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Free Thinking: In Defense of the New Year’s Resolution

Staff Writer

Published: Friday, February 14, 2014

Updated: Monday, February 17, 2014 15:02

 

 New Year’s resolutions don’t really have the best reputation. We seem to divide ourselves up into various camps of thought regarding their legitimacy (or lack thereof) as a cultural tradition. You have one camp claiming that resolutions are for the feeble-minded who need a designated day to kick start self-improvement, and the other claiming that we should not be culturally mandated to better ourselves, but should rather have an intrinsic motivation to become better people. Both of these trains of thought are framed in terms of deficiency, labeling a resolution as a tool for the weak, placing their emphasis on the fallibility of humans other than themselves. Additionally, there are those who couldn’t care less about resolutions, neither forming nor expressing an opinion for or against the idea. Lastly, there are the rest of us: the feeble-minded, unmotivated masses who partake—some half-heartedly, and others with gusto—in the resolution tradition.

    I’ve never been particularly huge on resolutions. It’s not because I didn’t believe in them, but rather because my goals were always a little less “lose 10 pounds” and a little more “be healthier.”  Less “make five new friends” and more “appreciate those in my life more.” To me, resolutions were never about tangible, measurable goals that could be calculated, quantified, analyzed, and then spat out one year from now as either a checked box or an unfulfilled, empty square. They were goals that could be undertaken daily, that would make me more present, and whose success could only be measured by how I felt at the end of each day. If I faltered, tomorrow would provide me ample opportunity to start again. Many fail to realize this notion; it is the underlying idea behind the resolution, rather than the resolution itself, that gives this tradition value.

   New Year’s resolutions are sometimes viewed as a crutch for those who somehow cannot find it “within themselves” to decide daily to be better people. There is the claim that having time-sensitive, idealistic goals set before us are a way to escape from reality, and that they do not give us a realistic agenda to live by. Because resolutions are not often characterized by a prescribed course of daily action (e.g., consume X amount of calories every day for the next year), they allow us to ignore the time-sensitive nature of our own lives. They detract from our living in the present moment. What the anti-resolution camps have in common is that we should be so fully immersed in the present that the future—hours that have yet to pass, and days that have yet to appear—should not take our focus away from living in the present moment.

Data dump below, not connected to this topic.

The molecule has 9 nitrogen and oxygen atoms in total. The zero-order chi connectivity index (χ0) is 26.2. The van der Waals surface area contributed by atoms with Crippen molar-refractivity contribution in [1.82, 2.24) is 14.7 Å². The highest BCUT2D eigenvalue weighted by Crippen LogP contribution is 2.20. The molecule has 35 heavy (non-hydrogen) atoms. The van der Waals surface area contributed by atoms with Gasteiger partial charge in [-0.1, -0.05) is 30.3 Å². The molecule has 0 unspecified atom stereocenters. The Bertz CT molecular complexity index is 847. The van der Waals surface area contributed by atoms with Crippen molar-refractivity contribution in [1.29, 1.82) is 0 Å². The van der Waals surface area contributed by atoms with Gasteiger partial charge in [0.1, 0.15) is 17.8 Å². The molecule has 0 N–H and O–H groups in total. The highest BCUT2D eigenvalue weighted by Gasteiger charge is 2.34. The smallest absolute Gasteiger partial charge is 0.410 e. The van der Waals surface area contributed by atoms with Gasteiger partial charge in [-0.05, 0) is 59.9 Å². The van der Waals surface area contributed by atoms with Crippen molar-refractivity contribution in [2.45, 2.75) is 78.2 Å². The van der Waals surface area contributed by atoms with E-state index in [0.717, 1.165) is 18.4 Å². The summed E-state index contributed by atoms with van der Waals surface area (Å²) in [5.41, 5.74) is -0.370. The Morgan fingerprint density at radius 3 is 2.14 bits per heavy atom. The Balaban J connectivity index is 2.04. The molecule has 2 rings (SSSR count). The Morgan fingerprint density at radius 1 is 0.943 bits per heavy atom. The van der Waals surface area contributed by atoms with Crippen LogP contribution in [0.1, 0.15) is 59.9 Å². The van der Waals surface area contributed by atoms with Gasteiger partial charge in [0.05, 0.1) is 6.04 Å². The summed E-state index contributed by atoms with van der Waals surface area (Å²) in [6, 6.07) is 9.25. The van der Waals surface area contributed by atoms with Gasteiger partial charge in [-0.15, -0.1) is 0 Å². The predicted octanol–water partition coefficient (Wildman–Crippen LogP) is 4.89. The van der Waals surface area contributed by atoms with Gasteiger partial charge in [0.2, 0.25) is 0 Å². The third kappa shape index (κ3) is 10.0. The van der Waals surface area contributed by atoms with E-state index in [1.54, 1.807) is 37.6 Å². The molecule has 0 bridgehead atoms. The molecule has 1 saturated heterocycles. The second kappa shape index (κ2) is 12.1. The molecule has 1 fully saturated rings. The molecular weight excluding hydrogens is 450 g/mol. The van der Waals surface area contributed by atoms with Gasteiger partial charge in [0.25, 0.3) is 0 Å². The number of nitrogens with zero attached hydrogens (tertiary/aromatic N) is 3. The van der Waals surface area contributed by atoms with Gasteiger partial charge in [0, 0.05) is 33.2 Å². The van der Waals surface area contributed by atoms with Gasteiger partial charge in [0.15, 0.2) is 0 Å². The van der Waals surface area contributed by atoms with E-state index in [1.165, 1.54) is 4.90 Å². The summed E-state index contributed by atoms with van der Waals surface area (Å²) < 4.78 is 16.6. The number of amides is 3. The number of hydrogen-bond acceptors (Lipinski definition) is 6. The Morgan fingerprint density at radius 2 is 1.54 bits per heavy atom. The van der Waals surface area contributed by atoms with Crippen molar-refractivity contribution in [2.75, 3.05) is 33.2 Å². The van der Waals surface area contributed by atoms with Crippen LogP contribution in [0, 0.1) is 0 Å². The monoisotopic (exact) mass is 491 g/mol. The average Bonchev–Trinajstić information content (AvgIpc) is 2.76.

This viewpoint emphasizes our mortality, and although it is naïve to completely ignore that our time on Earth is limited, resolutions allow us to envision and plan for the people who we wish to become, and who we plan on becoming. They ignore the fact that tomorrow may never come, but rather emphasize that simply having these goals immerses us deeper into reality, rather than taking reality away from us. When we are able to acknowledge where we fall short as people, we are simultaneously enabled to infuse a sense of possibility into our lives. Resolutions inspire and foster a sense of possibility that living strictly in the present moment does not allow for. Without comparison points—now versus the past, the future versus now, and the past versus the future—we would have no sense of what exactly it means to become better people, let alone how we could become better people. Living in the present is as necessary as the acknowledgment of both times passed and times yet to come.

   Though our resolution efforts often end up falling short, changing course along the way, or being abandoned completely, it is the idea that there are times where we can and want to be better people that makes the New Year’s resolution worthwhile. The New Year’s resolution does not mandate strict adherence to whatever our ideas of a better self happened to be on January 1st, but rather allows for the acknowledgment of our own fallibility while emphasizing possibility. In a world where nothing is guaranteed—not the least of which, time—resolutions allow us, if only for a brief moment, to forget our own limited existence and believe that we have days ahead where we will become better than the 365 from which we just emerged.

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